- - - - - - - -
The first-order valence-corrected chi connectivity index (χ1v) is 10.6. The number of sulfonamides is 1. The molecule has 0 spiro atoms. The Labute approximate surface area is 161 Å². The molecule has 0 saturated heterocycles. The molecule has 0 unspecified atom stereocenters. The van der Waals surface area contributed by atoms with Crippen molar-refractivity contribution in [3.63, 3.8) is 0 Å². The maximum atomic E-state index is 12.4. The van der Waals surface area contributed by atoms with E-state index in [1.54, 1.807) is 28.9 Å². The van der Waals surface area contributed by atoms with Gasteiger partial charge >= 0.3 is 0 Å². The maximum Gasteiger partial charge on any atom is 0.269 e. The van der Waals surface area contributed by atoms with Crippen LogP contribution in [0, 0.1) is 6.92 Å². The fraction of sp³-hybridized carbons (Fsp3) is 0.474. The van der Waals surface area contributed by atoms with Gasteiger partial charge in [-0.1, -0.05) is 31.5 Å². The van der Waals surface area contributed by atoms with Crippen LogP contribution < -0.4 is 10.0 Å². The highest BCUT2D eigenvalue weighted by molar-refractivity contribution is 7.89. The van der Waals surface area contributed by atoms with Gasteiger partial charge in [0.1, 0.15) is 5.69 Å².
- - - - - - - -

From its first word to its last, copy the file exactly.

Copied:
The first-order valence-corrected chi connectivity index (χ1v) is 10.6. The number of sulfonamides is 1. The molecule has 0 spiro atoms. The Labute approximate surface area is 161 Å². The molecule has 0 saturated heterocycles. The molecule has 0 unspecified atom stereocenters. The van der Waals surface area contributed by atoms with Crippen molar-refractivity contribution in [3.63, 3.8) is 0 Å². The maximum atomic E-state index is 12.4. The van der Waals surface area contributed by atoms with E-state index in [1.54, 1.807) is 28.9 Å². The van der Waals surface area contributed by atoms with Gasteiger partial charge >= 0.3 is 0 Å². The maximum Gasteiger partial charge on any atom is 0.269 e. The van der Waals surface area contributed by atoms with Crippen LogP contribution in [0, 0.1) is 6.92 Å². The fraction of sp³-hybridized carbons (Fsp3) is 0.474. The van der Waals surface area contributed by atoms with Gasteiger partial charge in [-0.1, -0.05) is 31.5 Å². The van der Waals surface area contributed by atoms with Crippen LogP contribution < -0.4 is 10.0 Å². The highest BCUT2D eigenvalue weighted by molar-refractivity contribution is 7.89. The van der Waals surface area contributed by atoms with Gasteiger partial charge in [0.1, 0.15) is 5.69 Å².